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S.B., a Minor by her Parent and Legal Guardian Azania Muwwakkil; Azania Muwwakkil, in her own right, Appellants v. KINDERCARE LEARNING CENTERS LLC (2016)

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United States Court of Appeals,Third Circuit.

S.B., a Minor by her Parent and Legal Guardian Azania Muwwakkil; Azania Muwwakkil, in her own right, Appellants v. KINDERCARE LEARNING CENTERS, LLC.

No. 15–2729.

Decided: March 10, 2016

Before SMITH, HARDIMAN & SLOVITER, Circuit Judges. Rhonda H. Wilson, Esq., Philadelphia, PA, for Appellants. Edward A. Greenberg, Esq., Kristin A. Topolewski, Esq., Ward Greenberg, Philadelphia, PA, for Appellee.


S.B. and Azania Muwwakkil appeal from an order of the District Court granting in part and denying in part their motion for voluntary dismissal without prejudice. For the reasons that follow, we lack jurisdiction and will dismiss the appeal.


S.B., a minor, was allegedly injured at a daycare center operated by Appellee KinderCare Learning Centers, LLC (“KinderCare”) when another child tore a hair braid from her scalp. Based on this incident, her mother, Muwwakkil, retained counsel and filed a complaint against KinderCare in the Court of Common Pleas of Philadelphia County. The complaint alleged that KinderCare is responsible for S.B.'s injuries because it was negligent in operating the daycare center. KinderCare removed the action to the District Court for the Eastern District of Pennsylvania.

After removal, Muwwakkil retained a different attorney who promptly filed a motion for voluntary dismissal without prejudice pursuant to Federal Rule of Civil Procedure 41. According to counsel, the lawsuit was prematurely filed because S.B., as a four-year-old, is too young to articulate details about the alleged incident and how it has affected her. KinderCare opposed the motion. The District Court granted the motion in part, denied the motion in part, and dismissed the case without prejudice. In doing so, the District Court imposed two conditions on the right of S.B. and Muwwakkil to refile the case: (1) that they pay KinderCare reasonable attorneys' fees, to be determined by the District Court upon receiving an affidavit of costs; and (2) that they refile their complaint by June 24, 2019, approximately four years from the date of the order, with the possibility of extending that deadline by a showing of good cause. Instead of submitting an objection to KinderCare's affidavit of costs, and before the District Court entered a final order, S.B. and Muwwakkil filed the instant appeal challenging the imposition of these conditions on their right to refile.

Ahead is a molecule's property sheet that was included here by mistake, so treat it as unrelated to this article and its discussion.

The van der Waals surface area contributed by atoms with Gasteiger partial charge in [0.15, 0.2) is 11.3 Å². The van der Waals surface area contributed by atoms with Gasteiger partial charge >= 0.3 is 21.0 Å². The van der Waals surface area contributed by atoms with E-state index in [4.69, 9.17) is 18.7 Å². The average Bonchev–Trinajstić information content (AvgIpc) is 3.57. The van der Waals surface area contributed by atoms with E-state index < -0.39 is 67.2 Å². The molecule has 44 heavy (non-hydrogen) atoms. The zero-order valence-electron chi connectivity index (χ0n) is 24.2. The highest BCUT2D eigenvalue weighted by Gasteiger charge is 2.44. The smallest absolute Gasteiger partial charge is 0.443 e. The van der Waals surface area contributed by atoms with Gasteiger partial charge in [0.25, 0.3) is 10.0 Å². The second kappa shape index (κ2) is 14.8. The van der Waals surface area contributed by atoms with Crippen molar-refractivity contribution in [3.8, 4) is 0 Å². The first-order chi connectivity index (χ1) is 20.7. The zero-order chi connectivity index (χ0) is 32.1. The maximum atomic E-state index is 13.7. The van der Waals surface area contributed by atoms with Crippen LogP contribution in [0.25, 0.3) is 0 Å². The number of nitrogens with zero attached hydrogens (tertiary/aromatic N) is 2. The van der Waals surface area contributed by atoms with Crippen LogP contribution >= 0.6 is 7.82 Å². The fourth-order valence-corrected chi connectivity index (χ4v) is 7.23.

Our jurisdiction is limited generally to reviewing the “final decisions” of district courts. 28 U.S.C. § 1291. A final decision is one that “ends the litigation on the merits and leaves nothing for the court to do but execute the judgment.” Quackenbush v. Allstate Ins. Co., 517 U.S. 706, 712, 116 S.Ct. 1712, 135 L.Ed.2d 1 (1996) (quoting Catlin v. United States, 324 U.S. 229, 233, 65 S.Ct. 631, 89 L.Ed. 911 (1945)). Typically, a dismissal without prejudice is not a final decision because the plaintiff may refile the complaint, thereby creating the risk of “piecemeal” appellate litigation.1 Camesi v. Univ. of Pittsburgh Med. Ctr., 729 F.3d 239, 244 (3d Cir.2013). This is particularly true where, as here, the party appealing is a plaintiff who moved for voluntary dismissal under Rule 41(a)(2). See Empire Volkswagen Inc. v. World–Wide Volkswagen Corp., 814 F.2d 90, 94 (2d Cir.1987).

Although we have not yet had occasion to consider it, other courts have applied an exception to this jurisdictional bar where a district court dismisses a case without prejudice but, in doing so, imposes unreasonably onerous conditions on the plaintiff's right to refile the dismissed action. These courts have used the term “legal prejudice” to describe such conditions. See, e.g., LeCompte v. Mr. Chip, Inc., 528 F.2d 601, 604 (5th Cir.1976) (finding legal prejudice where, as an additional condition of refiling, plaintiff was required to “prove his case preliminarily to the district court” by “affirmatively demonstrat[ing] that the case should be reopened and that he possesses a valid cause of action”); Versa Prods., Inc. v. Home Depot, USA, Inc., 387 F.3d 1325, 1327–28 (11th Cir.2004) (no legal prejudice where payment of attorney's fees was condition of refiling); Duffy v. Ford Motor Co., 218 F.3d 623, 627–29 (6th Cir.2000) (no legal prejudice where conditions were the imposition of fees and the requirement that evidentiary rulings of dismissed action would apply prospectively to any refiled action); Bowers v. St. Louis Sw. Ry. Co., 668 F.2d 369, 369 (8th Cir.1981) (per curiam) (no legal prejudice where condition was that lawsuit, if refiled, must be brought in “either the state or federal courts of Arkansas”).

The legal prejudice exception is consistent with case law in this circuit holding that a dismissal without prejudice may be appealed under circumstances where the plaintiff's ability to refile is foreclosed. See, e.g., Ahmed v. Dragovich, 297 F.3d 201, 207 (3d Cir.2002) (noting that an order dismissing a case without prejudice was a final, appealable order where the statute of limitations had expired and any attempt at refiling would have been unsuccessful); Welch v. Folsom, 925 F.2d 666, 668 (3d Cir.1991) (summarizing circuit authority concerning circumstances where dismissal without prejudice was appealable). We therefore follow other circuits in adopting the legal prejudice exception to the final judgment rule.

This case, however, does not fall within the legal prejudice exception because the conditions imposed by the District Court do not “severely circumscribe” or render “uncertain” the ability of S.B. and Muwwakkil to refile their complaint. LeCompte, 528 F.2d at 604.